Skin-To-Skin: Your Parenting Jump Start

Also referred to as SSC, skin-to-skin is an important practice that should be prioritized as soon as possible after birth, with benefits that extend long after baby is born.

So, what is skin-to-skin? How is it beneficial for you and your baby? How long do you need to practice skin-to-skin for it to have a positive impact on your little one? We’ve got all the answers below.

What is skin-to-skin?

Skin-to-skin is exactly what it sounds like. It’s when you lay your baby, belly side down, directly on your chest with no clothing between you.

Normally this happens immediately after delivering your baby, and it’s encouraged that you continue to practice skin-to-skin even as your little one gets older. Think of it as intensive cuddling time with your newborn.

Skin-to-skin is highly encouraged because it promotes bonding between parents and their baby. Especially for newborns, it helps them to feel safe and to connect with their caretakers.

Benefits of skin-to-skin

Besides helping both babies and their parents to bond with each other, there is a wealth of other benefits that come from practicing skin-to-skin.

Benefits for mom

Experts agree that regardless of whether you plan on breastfeeding or formula feeding, immediate skin-to-skin contact after vaginal birth, or as soon as the mother is stable after a cesarean delivery is in the best interest of the mother and her baby.

Not only does skin-to-skin help to promote healthy bonding, but for moms who plan to breastfeed, it can help to make the nursing process easier for both mom and baby.

For moms, skin-to-skin can help those maternal instincts kick in.

In a 2013 study, where skin-to-skin was delayed, there was a noticeable decline in maternal response to a baby’s cues, such as rougher handling or not being as responsive to a baby’s cries 4 days after birth. An earlier 2009 study found similar results up to 1 year later.

Moms who engaged in skin-to-skin also are more likely to have reduced postpartum hemorrhaging and lower risks of postpartum depression.

Benefits for baby

Mom isn’t the only one who benefits from consistent skin-to-skin time. For newborns, this is a critical practice that shouldn’t be delayed.

Experts agree that the birthing process can be a traumatic one — and not just for mom. Engaging in skin-to-skin shortly after giving birth works as a stress reliever for babies, as well as helping the baby’s bodily functions work better.

Specifically, researchers in 2011 discovered that newborns that engaged in early skin-to-skin contact cried less and had better cardio-respiratory stability than those that didn’t.

The result was better oxygen saturation levels, stable blood glucose levels, and reduced cortisol levels in babies’ saliva. Skin-to-skin can even work to help your newborn regulate their temperature.

Benefits for dad

Moms and babies aren’t the only ones who should be practicing skin-to-skin. Dads should also engage in this activity often. Just like for mom, spending a little time skin-to-skin with their babies helps dads bond to baby, too.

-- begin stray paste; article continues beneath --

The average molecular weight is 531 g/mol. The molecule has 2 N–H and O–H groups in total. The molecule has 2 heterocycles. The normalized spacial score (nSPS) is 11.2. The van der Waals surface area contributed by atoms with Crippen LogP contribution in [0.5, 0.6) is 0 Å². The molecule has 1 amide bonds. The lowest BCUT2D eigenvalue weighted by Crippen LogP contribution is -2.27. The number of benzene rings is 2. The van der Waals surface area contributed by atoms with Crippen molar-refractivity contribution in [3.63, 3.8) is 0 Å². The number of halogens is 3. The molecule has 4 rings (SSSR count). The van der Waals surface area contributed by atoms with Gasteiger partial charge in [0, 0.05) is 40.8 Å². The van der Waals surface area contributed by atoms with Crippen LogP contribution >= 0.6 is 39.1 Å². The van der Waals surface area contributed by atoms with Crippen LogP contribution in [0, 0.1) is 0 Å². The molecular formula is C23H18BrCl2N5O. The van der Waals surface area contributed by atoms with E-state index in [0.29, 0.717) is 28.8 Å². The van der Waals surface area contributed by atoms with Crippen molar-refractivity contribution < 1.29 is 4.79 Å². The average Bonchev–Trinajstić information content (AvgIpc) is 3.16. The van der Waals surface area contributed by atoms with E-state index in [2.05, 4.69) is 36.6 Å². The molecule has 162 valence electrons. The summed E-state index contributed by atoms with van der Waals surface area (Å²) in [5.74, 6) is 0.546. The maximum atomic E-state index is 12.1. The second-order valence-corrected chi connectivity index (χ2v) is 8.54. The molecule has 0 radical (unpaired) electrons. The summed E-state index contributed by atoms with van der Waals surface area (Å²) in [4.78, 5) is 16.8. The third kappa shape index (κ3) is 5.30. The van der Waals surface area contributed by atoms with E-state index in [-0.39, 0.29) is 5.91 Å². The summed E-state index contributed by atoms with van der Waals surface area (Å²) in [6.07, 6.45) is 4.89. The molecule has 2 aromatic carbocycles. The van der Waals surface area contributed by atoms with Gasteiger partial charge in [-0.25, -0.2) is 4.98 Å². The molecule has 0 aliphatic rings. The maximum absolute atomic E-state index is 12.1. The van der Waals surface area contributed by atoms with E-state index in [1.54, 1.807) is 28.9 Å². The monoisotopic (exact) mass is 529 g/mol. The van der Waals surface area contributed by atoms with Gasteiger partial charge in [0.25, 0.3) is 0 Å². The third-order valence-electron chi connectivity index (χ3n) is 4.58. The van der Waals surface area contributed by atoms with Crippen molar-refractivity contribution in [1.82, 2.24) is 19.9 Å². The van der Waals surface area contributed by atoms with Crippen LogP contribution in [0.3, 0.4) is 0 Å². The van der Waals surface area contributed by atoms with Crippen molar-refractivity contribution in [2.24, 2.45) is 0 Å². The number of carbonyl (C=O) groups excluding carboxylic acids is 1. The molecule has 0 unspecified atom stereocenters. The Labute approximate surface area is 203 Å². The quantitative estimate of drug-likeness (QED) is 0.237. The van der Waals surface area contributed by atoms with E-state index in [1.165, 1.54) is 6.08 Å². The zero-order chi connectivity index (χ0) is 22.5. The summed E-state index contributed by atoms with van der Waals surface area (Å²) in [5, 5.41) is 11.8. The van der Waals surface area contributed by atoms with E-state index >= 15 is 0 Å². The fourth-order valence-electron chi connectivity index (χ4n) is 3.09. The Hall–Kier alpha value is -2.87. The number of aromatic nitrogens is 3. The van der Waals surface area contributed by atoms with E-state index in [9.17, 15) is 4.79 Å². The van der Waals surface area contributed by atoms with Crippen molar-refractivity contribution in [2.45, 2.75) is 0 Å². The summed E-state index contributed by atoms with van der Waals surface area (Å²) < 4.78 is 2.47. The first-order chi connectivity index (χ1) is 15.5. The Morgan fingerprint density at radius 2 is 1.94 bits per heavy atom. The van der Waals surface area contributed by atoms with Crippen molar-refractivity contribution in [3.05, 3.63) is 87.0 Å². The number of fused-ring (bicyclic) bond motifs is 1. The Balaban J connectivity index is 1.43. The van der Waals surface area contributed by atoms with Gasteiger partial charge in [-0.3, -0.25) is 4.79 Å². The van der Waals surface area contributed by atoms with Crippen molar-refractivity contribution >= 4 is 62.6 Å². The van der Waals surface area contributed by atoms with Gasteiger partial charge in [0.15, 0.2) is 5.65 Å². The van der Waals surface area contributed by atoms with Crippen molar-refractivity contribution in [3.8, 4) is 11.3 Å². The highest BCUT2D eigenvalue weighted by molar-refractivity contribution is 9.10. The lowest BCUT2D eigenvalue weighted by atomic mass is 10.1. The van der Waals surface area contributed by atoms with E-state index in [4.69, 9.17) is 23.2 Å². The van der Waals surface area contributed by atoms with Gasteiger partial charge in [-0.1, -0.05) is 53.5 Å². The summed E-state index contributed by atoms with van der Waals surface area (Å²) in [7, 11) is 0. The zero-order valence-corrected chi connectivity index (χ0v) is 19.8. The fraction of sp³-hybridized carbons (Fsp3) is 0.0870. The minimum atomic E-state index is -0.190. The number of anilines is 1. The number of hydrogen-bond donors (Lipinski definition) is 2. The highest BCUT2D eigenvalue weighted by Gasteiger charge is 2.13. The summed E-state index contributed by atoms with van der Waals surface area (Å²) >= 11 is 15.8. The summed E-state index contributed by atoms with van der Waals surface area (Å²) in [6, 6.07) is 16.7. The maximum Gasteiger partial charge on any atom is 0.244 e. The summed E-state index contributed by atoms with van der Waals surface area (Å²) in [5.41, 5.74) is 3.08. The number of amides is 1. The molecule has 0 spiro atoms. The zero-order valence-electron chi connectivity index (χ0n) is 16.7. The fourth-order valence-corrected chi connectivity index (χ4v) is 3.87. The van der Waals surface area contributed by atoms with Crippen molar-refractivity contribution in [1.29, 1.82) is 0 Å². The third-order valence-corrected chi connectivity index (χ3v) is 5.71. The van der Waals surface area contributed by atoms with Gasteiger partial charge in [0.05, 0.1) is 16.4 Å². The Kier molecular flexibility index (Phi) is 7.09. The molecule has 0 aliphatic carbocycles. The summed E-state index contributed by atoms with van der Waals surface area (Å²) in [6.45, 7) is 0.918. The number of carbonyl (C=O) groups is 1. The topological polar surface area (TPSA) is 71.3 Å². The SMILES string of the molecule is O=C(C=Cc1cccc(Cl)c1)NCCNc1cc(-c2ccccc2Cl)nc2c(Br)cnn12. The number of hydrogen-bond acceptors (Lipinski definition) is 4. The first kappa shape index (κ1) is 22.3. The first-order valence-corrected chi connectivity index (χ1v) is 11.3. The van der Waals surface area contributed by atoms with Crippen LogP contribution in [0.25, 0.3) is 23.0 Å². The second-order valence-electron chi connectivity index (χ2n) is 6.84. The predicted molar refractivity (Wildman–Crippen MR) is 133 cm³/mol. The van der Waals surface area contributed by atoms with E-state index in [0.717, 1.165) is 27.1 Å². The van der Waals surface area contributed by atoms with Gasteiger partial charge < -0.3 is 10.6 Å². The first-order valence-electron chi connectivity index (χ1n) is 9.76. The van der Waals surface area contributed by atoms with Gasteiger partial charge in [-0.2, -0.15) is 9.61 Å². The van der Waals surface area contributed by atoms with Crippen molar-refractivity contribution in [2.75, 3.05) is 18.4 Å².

Likewise, those paternal instincts are triggered through consistent skin-to-skin time. And just like with mom, spending time with dad also helps baby to regulate their temperature and heartbeat.

Often, dads are asked to step in for the initial skin-to-skin time if their baby is born via C-section. (That said, if the surgery has no complications, moms may be able to snuggle with their baby skin-to skin right away.)


Experts agree that skin-to-skin should start as soon as a baby is born— especially for those born vaginally. In some cases, it can happen as soon as the umbilical cord has been clamped.

Often a baby isn’t even wiped off before they’re placed on their mother’s chest. And more importantly, mom and baby should have at least an hour of uninterrupted skin-to-skin time in those first moments to ensure both of them reap the most benefits.

But even if you have a baby via cesarean delivery, it’s possible to engage in skin-to skin as soon as your baby is born.

A 2019 study found that mothers who underwent a medically uncomplicated C- section and engaged in skin-to-skin right after delivery had lower stress levels and were more satisfied with their delivery experience vs. women who did not have immediate skin-to-skin contact with their babies.

Skin-to-skin should be continued in the weeks after you and baby are back home. Experts at the Cleveland Clinic suggest that skin-to-skin can help breastfeeding moms read their babies’ hunger cues and encourage babies to nurse.

It can also help calm and soothe your little one and even enhance brain development in those early weeks — whether mom or dad is doing the skin-to-skin cuddling.

While there isn’t much research on the benefits of this practice with older babies, there’s no official reason to stop it unless your child is too wiggly or no longer interested. Older babies and toddlers are more likely to communicate when they want to be held, so focus on those cues.


If you’re about to be a first-time parent, the benefits of skin-to-skin contact can’t be overstated.

Besides helping to create a lasting bond between you and your little one, the practice can also help your baby transition from the womb to the outside world, improve your post-birth recovery, and even make breastfeeding easier.

So, make sure you talk with your partner and include skin-to-skin in your birth plan. Clearly explain your goals with the birthing staff to prioritize skin-to- skin after birth. You’ll be glad you did.

Read more on: skin